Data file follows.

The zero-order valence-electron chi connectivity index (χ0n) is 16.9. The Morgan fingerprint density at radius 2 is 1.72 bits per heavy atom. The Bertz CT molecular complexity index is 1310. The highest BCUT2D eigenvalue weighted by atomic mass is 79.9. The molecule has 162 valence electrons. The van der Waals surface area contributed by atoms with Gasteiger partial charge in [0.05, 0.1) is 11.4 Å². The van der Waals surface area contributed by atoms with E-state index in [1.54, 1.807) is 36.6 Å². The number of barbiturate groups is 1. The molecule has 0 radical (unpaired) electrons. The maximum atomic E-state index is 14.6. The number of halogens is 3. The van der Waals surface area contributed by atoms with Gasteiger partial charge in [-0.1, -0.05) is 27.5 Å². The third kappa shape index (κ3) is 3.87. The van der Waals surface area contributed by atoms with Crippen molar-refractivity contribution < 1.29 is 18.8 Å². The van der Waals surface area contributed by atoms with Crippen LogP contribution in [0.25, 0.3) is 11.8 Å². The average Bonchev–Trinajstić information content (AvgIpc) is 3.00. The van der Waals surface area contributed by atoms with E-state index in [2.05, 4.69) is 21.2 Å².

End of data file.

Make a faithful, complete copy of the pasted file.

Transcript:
The zero-order valence-electron chi connectivity index (χ0n) is 16.9. The Morgan fingerprint density at radius 2 is 1.72 bits per heavy atom. The Bertz CT molecular complexity index is 1310. The highest BCUT2D eigenvalue weighted by atomic mass is 79.9. The molecule has 162 valence electrons. The van der Waals surface area contributed by atoms with Gasteiger partial charge in [0.05, 0.1) is 11.4 Å². The van der Waals surface area contributed by atoms with E-state index in [1.54, 1.807) is 36.6 Å². The number of barbiturate groups is 1. The molecule has 0 radical (unpaired) electrons. The maximum atomic E-state index is 14.6. The number of halogens is 3. The van der Waals surface area contributed by atoms with Gasteiger partial charge in [-0.1, -0.05) is 27.5 Å². The third kappa shape index (κ3) is 3.87. The van der Waals surface area contributed by atoms with Crippen molar-refractivity contribution < 1.29 is 18.8 Å². The van der Waals surface area contributed by atoms with Crippen LogP contribution in [0.25, 0.3) is 11.8 Å². The average Bonchev–Trinajstić information content (AvgIpc) is 3.00. The van der Waals surface area contributed by atoms with E-state index in [2.05, 4.69) is 21.2 Å².